Startups and emerging companies typically grant options to Service Providers based on a predetermined vesting schedule. This means that the options will not vest, and the Service Provider will conversely not have the right to exercise its options, until a predetermined event or events have occurred. This vesting schedule can be tied to years of service or the successful accomplishment of a milestone, such as securing a key client. If the vesting schedule is tied to years of service, a portion of the options may vest on each anniversary of the Service Provider’s start date. This will assist in incentivizing the Service Provider to remain with the company.
When devising a SOP, many factors need to be considered for the plan to be effective. Some key considerations are outlined below.
1. Optionee Selection
Careful consideration should be given when choosing which Service Providers should be granted options. For example, long term key employees in management roles who can directly impact the growth and performance of the business are usually preferred over roles subject to high turnover.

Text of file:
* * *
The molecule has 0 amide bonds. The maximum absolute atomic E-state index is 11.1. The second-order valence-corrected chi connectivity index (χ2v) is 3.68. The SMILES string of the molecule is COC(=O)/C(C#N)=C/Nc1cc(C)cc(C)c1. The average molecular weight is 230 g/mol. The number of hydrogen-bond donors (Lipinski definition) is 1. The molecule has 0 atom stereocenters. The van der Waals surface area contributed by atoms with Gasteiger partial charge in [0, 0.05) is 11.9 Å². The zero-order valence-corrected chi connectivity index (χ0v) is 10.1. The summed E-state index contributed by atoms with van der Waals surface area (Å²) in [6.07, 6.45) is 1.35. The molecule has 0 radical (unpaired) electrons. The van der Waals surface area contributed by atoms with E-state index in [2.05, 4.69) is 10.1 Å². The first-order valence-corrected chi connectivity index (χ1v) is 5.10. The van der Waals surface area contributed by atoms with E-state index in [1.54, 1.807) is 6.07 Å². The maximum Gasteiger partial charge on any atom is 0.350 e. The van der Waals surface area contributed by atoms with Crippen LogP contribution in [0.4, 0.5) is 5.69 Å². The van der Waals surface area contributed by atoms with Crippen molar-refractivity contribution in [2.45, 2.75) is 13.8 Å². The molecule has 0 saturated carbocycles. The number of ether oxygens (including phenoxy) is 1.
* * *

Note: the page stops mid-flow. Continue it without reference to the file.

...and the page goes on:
2. Selecting the Option Pool
A SOP will specify the total number of shares and class of shares that may be allocated pursuant to the SOP. The size of the option pool is typically a percentage of the company’s cap table and is negotiated by the key shareholders of the company, including the founders, key investors or other significant shareholders, as the bigger the pool, the more the dilution in ownership can occur for each shareholder. The company must balance the risk of dilution with the need to ensure that the option pool is large enough to attract key talent. Though option pools typically range between 5%-20% of the company’s cap table, stakeholders should determine the appropriate size based on the unique factors the organization faces. The size of the option pool will typically be “topped up” on future equity financing rounds.
3. Strike Price